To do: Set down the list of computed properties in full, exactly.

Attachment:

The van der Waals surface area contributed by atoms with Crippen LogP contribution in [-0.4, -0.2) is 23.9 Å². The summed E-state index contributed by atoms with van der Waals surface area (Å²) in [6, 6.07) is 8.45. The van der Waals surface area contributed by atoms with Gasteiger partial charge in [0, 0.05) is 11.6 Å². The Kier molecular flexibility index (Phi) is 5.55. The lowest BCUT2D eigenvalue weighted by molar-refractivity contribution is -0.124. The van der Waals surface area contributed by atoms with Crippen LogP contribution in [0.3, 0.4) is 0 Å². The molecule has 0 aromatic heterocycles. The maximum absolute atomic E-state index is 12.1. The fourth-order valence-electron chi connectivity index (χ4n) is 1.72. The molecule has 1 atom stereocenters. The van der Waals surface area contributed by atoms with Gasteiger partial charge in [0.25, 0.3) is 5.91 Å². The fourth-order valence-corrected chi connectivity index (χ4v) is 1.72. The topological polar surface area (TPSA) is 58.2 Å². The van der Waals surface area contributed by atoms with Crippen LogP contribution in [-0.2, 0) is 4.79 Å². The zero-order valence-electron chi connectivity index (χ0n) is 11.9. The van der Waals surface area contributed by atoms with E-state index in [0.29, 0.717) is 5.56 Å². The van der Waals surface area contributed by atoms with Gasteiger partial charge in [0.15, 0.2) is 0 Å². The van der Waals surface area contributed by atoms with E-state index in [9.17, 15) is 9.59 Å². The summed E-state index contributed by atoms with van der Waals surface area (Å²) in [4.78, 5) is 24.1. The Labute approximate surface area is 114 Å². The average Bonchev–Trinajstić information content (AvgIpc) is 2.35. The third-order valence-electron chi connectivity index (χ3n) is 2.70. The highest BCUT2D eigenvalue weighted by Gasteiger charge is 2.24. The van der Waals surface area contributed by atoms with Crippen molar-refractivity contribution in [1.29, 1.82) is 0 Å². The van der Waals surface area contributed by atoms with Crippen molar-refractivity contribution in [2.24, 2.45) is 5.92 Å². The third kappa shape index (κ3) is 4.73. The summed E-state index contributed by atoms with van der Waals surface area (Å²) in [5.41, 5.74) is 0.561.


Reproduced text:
The van der Waals surface area contributed by atoms with Crippen LogP contribution in [-0.4, -0.2) is 23.9 Å². The summed E-state index contributed by atoms with van der Waals surface area (Å²) in [6, 6.07) is 8.45. The van der Waals surface area contributed by atoms with Gasteiger partial charge in [0, 0.05) is 11.6 Å². The Kier molecular flexibility index (Phi) is 5.55. The lowest BCUT2D eigenvalue weighted by molar-refractivity contribution is -0.124. The van der Waals surface area contributed by atoms with Crippen LogP contribution in [0.3, 0.4) is 0 Å². The molecule has 0 aromatic heterocycles. The maximum absolute atomic E-state index is 12.1. The fourth-order valence-electron chi connectivity index (χ4n) is 1.72. The molecule has 1 atom stereocenters. The van der Waals surface area contributed by atoms with Gasteiger partial charge in [0.25, 0.3) is 5.91 Å². The fourth-order valence-corrected chi connectivity index (χ4v) is 1.72. The topological polar surface area (TPSA) is 58.2 Å². The van der Waals surface area contributed by atoms with Crippen LogP contribution in [-0.2, 0) is 4.79 Å². The zero-order valence-electron chi connectivity index (χ0n) is 11.9. The van der Waals surface area contributed by atoms with E-state index in [0.29, 0.717) is 5.56 Å². The van der Waals surface area contributed by atoms with Gasteiger partial charge in [0.15, 0.2) is 0 Å². The van der Waals surface area contributed by atoms with E-state index in [9.17, 15) is 9.59 Å². The summed E-state index contributed by atoms with van der Waals surface area (Å²) in [4.78, 5) is 24.1. The Labute approximate surface area is 114 Å². The average Bonchev–Trinajstić information content (AvgIpc) is 2.35. The third-order valence-electron chi connectivity index (χ3n) is 2.70. The highest BCUT2D eigenvalue weighted by Gasteiger charge is 2.24. The van der Waals surface area contributed by atoms with Crippen molar-refractivity contribution in [1.29, 1.82) is 0 Å². The van der Waals surface area contributed by atoms with Crippen molar-refractivity contribution in [2.24, 2.45) is 5.92 Å². The third kappa shape index (κ3) is 4.73. The summed E-state index contributed by atoms with van der Waals surface area (Å²) in [5.41, 5.74) is 0.561.